plant photography by Karl Blossfeldt still looks amazing

Plant Photography for Garden-Lovers

It’s time for us to show you another piece of art for garden-lovers.  This year we’ve been sharing Karl Blossfeldt plant photography.  This month is no exception!  August’s choice is Blossfeldt’s close-up photograph of bare-stemmed common saw-wort. (The Latin name is serratula nudicaulis – you can read about the plant on the RHS website Bare-stemmed Saw-wort page).

The saw-worts are named because their leaves have serrated edges, like tiny saws.  In this photo there are no leaves. However, we can look closely at the flowers.  As always, Blossfeldt’s plant photography reveals lots of details that we wouldn’t normally notice.  This is especially true for wildflowers, which we might pass without really looking at them.   His homemade camera was able to zoom in so that he could magnify plants to thirty times their real size – something that had never been done before.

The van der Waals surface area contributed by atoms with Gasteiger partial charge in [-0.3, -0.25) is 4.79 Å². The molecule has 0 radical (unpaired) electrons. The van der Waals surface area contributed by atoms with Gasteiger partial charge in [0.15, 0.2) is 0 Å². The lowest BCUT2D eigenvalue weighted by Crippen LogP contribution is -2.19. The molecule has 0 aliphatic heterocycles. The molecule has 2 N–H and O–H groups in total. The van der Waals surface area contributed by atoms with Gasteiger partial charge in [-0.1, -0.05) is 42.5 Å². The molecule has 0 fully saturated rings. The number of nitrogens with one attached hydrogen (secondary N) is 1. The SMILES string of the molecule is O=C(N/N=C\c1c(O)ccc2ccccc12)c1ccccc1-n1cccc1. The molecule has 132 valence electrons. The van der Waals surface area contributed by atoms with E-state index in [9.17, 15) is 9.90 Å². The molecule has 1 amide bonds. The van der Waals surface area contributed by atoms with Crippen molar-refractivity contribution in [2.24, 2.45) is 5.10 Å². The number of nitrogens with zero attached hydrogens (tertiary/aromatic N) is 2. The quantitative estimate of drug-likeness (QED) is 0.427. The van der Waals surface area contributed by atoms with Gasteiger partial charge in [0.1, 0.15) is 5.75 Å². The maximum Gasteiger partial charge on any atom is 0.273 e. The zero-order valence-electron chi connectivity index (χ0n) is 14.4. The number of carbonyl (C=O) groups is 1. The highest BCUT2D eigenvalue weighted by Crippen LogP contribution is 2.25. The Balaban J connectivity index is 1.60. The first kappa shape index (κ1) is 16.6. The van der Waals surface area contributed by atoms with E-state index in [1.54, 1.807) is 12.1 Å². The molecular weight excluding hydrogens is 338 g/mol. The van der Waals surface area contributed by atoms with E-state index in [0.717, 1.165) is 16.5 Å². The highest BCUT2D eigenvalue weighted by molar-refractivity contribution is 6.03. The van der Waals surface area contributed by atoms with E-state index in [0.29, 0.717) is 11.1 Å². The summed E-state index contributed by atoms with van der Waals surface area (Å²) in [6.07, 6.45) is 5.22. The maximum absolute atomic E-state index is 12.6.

Blossfeldt took so many photos that only a small proportion of them have been published, but his books of plant photographs are still available today.  Take a look at some of the others on our blog – the first one was back in January: first Blossfeldt post

For garden-lovers, this artist’s work remains as captivating and informative as it was when it was first seen.